[hr class=”shadow”]

[gap height=”20″]

With any new legal process there are challenges and President Barack Obama’s Affordable Care Act isn’t exempt. A bigger question I believe is how we treat employees and if you use a wellness program against your employees is it really a wellness program.

[gap height=”20″]

Recently Honeywell International Inc. won its right to continue the implementation of its workplace wellness screening program after winning the landmark case brought to court by the Equal Employment Opportunity Commission’s.

[gap height=”10″]

U.S. District Judge Ann Montgomery stopped the request to block the company from assessing employees and imposing health insurance-related surcharges.

[gap height=”10″]

The Honeywell program asks employees and spouses to participate in biometric screening which tests for cholesterol levels and assesses body mass index.

[gap height=”10″]

According to the EEOC’s complaint employees can lose up to $1,500 in contributions to their health savings accounts and be penalized as much as $2,000 for tobacco use. Employees who do not participate are presumed to use tobacco.

[gap height=”10″]

“There’s no requirement that employees partake in the biometric screening program and those who opt out face no risk of dismissal” stated Michael Burkhardt the Honeywell attorney. According to Burkhardt 77% of employees participated in 2013.

[gap height=”10″]

Interestingly it appears that Honeywell use participation as their key metric rather than outcomes. Short term financially this may work but it would be interesting to see if employee retention suffers, if morale is lost and if employee productivity reduces over the long term.

[gap height=”10″]

The intention of a workplace wellness program should be to help, support and aid employees in becoming healthier humans. As a consequence of a longer term view the metrics around the employees such as health and productivity should improve over a reasonable time period for example a five year period.

[gap height=”10″]

Honeywell may well show reduced or maintained costs on an annual basis but this approach doesn’t take a long term view. Rather the opposite, a rash fight fire with fire approach that penalizes what is arguably their most valuable resource, their employees.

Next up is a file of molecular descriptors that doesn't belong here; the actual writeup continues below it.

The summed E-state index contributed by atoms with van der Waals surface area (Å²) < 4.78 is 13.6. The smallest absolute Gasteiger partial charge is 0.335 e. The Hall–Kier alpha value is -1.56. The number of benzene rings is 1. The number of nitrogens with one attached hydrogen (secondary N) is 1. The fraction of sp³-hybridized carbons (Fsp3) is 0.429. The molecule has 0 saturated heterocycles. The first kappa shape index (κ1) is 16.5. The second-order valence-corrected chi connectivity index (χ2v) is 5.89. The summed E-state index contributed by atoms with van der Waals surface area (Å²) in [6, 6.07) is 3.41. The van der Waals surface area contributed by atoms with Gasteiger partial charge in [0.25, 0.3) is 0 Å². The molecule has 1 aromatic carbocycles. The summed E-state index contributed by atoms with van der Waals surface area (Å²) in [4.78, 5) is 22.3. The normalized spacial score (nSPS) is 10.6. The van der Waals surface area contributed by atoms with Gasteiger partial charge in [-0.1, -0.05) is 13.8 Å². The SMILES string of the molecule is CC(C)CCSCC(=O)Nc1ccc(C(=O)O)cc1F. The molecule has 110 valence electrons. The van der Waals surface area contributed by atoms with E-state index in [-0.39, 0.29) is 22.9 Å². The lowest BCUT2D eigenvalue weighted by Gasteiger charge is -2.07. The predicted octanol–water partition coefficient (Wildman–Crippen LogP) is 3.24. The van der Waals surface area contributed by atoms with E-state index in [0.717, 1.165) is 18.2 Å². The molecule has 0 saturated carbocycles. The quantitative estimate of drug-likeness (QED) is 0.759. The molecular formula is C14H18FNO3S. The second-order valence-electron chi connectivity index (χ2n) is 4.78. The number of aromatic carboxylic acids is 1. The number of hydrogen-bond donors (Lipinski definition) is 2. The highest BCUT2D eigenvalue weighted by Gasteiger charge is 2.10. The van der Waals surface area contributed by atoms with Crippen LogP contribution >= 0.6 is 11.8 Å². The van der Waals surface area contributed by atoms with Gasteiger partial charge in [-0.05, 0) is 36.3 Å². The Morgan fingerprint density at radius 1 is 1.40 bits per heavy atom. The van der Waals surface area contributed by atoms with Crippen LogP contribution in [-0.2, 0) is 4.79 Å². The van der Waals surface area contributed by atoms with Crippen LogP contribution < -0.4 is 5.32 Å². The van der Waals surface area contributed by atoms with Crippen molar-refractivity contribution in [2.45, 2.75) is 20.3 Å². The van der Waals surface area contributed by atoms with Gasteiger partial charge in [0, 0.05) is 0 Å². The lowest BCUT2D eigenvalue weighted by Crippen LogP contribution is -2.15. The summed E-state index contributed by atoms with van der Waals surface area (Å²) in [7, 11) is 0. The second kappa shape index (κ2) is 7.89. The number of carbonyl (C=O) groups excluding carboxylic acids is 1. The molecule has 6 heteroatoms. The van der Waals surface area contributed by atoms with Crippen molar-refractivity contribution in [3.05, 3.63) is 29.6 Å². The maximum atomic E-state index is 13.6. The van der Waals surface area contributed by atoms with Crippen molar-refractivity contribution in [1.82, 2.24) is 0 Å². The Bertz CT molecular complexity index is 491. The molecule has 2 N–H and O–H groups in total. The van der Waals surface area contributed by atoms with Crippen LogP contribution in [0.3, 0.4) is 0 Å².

[gap height=”10″]

Can Honeywell truly be vilified for pushing the boundaries and if they wish to treat their employees in such a fashion and should the law permit this. Their actions raise interesting questions surrounding the Americans with disabilities act and federal law prohibiting discrimination based on genetic information.

[gap height=”10″]

Not only are they penalizing employees but one could question whether this could affect an employee’s long term possibilities in the jobs market as well as their spouses. Who retains this information and can the sample be used in future analysis against the employee.

[gap height=”10″]

Additionally and more worryingly is the perception created by such a program of a company cost saving pushed over onto employees. It’s not a pay cut but it may as well be. In the eyes of these employees there is little to be gained by participating in workplace wellness which is a 100% for the employer and against the employee.

[gap height=”10″]

If a company goes against their employees is there something wrong with their company culture or are they simply exercising their right to maintain competitive margins. Over the coming months there will be many challenges, this case is an edge case and not being perpetrated by companies on mass. Thankfully most companies take a long term view of profitability and ultimately employees are a part in that picture, it pays to keep them healthy.

[hr class=”shadow”]
[gap height=”20″]
BACK TO BLOG HOME